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Geneva, Switzerland, WHO, 1981. 76 p. (WHO Technical Report Series No. 657)This report on the effect of female sex hormones on fetal health and development aimed to evaluate research on the specific types of sex hormones and their uses, to determine their safety with respect to fetal development and infant health, and to recommend further research in these areas. Theoretically, sex hormones can affect any stage of fetal development. Sex hormones appear to act by promoting synthesis of messenger ribonucleic acid (mRNA) in target tissues, so that research should focus on the specific proteins formed under the direction of newly synthesized mRNA to elucidate potential morphological and physiological effects of exogenous hormones. Following are some research avenues: cytogenetic research, microscopic and macroscopic examination, observations on births and later life, animal teratology, and epidemiological studies. Epidemiological studies not only help elucidate causal associations but also provide public health data. Studies of sex hormones and fetal development and infant health must be free of bias and often suffer from problems of defining pregnancy outcome. Also sex steroids are frequently administered at the same time as other drugs, leading to confounding effects of drug interactions. In order to assess existing data, it is necessary to disaggregate the data from different reports and then to regroup them according to the indications for use, i.e., infertility, contraception, pregnancy testing, supportive therapy during pregnancy, contraception during pregnancy, contraception during breast feeding. Likewise data must be disaggregated according to different types of exposure, i.e., preconception or postconception. The bulk of this monograph is spent disaggregating study data based on the above-stated rationales. The following recommendations are made for indications for use of sex hormones: 1) they should not be used as pregnancy tests; 2) diethylstilbestrol should not be prescribed to a suspected pregnant woman; 3) benefits of progestin therapies must first be proven before they can be recommended for use in supporting pregnancy; 4) oral contraceptives given before pregnancy seem to have no effect on subsequent pregnancy; and during lactation combined therapy should not be given.
Geneva, Switzerland, WHO, 1978. (World Health Organization Technical Report Series No. 619) 54 pStudies on steroid contraception (SC) and risk of neoplasia are reviewed. Methodological issues in neoplasia etiology studies include: 1) possibility of a latent period between exposure to cause and disease development; 2) cumulative effects of prolonged or repeated SC exposure; 3) discontinued drugs or dosage schedules; 4) time of exposure (adolescence or prenatal, e.g.); 5) isolation of specific causes among multiple risks; and 6) variations in neoplasma diagnoses. The 4 epidemiological approaches to SC-associated neoplasia studies have inherent shortcomings, but cohorts yield significant associations. Relative risk (ratio of disease incidence among exposed vs. nonexposed persons) is an index of association only, not evidence of cause and effect. Benign breast neoplasia risk was reduced by current SC use of >2 years, and weak evidence points to a residual protective effect, apparently associated with progestogen dose. Aggregated breast cancer data show no clear adverse or beneficial effect of SC use; however, evidence suggests SCs may increase breast cancer risk in population subgroups (e.g., young women). Only short-term evidence is available; hence, no inference of long-term SC breast cancer effects is possible. No beneficial effect of SCs on uterine fibroids is evident, but sequential SCs, no longer marketed, may have increased risk to endometrial carcinoma. Inconclusive data suggest SCs may decrease ovarian cancer risk. Increased risk of cervical dysplasia and carcinoma in situ is associated with SC use, especially long-term use by women with predisposing factors. Risk of hepatocellular adenoma of the liver increases with prolonged SC exposure, especially high dose. Relevance of existing data from more developed countries to disease risk in less developed ones is discussed, and recommendations made.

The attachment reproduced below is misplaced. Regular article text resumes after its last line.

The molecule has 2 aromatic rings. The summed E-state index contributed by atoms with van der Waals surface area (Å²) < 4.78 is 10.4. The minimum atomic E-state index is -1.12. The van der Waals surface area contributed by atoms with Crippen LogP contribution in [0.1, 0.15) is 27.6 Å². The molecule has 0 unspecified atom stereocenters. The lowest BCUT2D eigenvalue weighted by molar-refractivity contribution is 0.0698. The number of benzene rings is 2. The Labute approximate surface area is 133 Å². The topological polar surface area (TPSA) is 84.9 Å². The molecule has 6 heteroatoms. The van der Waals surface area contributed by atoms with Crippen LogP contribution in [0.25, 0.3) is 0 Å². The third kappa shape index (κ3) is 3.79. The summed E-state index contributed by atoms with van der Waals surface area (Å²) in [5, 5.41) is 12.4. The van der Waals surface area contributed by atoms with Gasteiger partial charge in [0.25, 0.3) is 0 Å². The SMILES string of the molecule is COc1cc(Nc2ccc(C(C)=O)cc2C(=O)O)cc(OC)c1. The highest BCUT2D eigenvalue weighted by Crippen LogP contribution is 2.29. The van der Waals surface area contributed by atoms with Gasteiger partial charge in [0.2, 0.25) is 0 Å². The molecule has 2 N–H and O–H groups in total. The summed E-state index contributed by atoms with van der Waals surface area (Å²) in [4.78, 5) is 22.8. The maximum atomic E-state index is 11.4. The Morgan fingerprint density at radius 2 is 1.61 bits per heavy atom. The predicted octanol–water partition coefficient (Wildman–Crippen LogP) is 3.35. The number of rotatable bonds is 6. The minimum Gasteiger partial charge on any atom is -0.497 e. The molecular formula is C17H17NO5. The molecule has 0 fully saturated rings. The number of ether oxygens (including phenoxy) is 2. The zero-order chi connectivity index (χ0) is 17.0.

LAKARTIDNINGEN. 1979 Apr 25; 76(17):1625-7.An overview of the risk of developing cancer related to oral contraceptive (o.c.) use is presented. A committee of experts affiliated with WHO studied the problem of developing cancer related to o.c. use. O.c. use for more than 2 years prevents the formation of benign breast tumors, even after discontinuing o.c. use. The effect is due to the progestin component. There is no clear indication that o.c. use increases the risk of breast cancer. A higher risk of endometrial cancer is associated with sequential preparation use, but not with the use of combination preparations. Cervical neoplasms and pituitary adenoma may be more frequent among predisposed women who use o.c.s. Studies show a reduced risk of ovarian cancer with o.c. use, but more studies are necessary. There is a marked increase in the relative risk of developing hepatocellular adenoma among women who use o.c.s for longer than 3 years. The risk increases with the hormone dosage, the duration of treatment, and the age of the patient. There is no reliable data to indicate that the risk of malignant melanoma increases with o.c. use. More study is needed to determine the possible cancer risks of injection preparations. Combination preparations can cause an increased risk of vaginal epithelial metaplasia. Diethylstilbestrol taken during early pregnancy can cause vaginal neoplasms in the offspring. More epidemiological studies and clinical and laboratory studies on the carcinogenic effects of o.c.s and the endocrinological effects of o.c.s on younger women should be undertaken. It is recommended that o.c.s with the lowest possible hormone dosages be used. O.c.s should not be prescribed to women with vaginal adenosis. (Summary in ENG)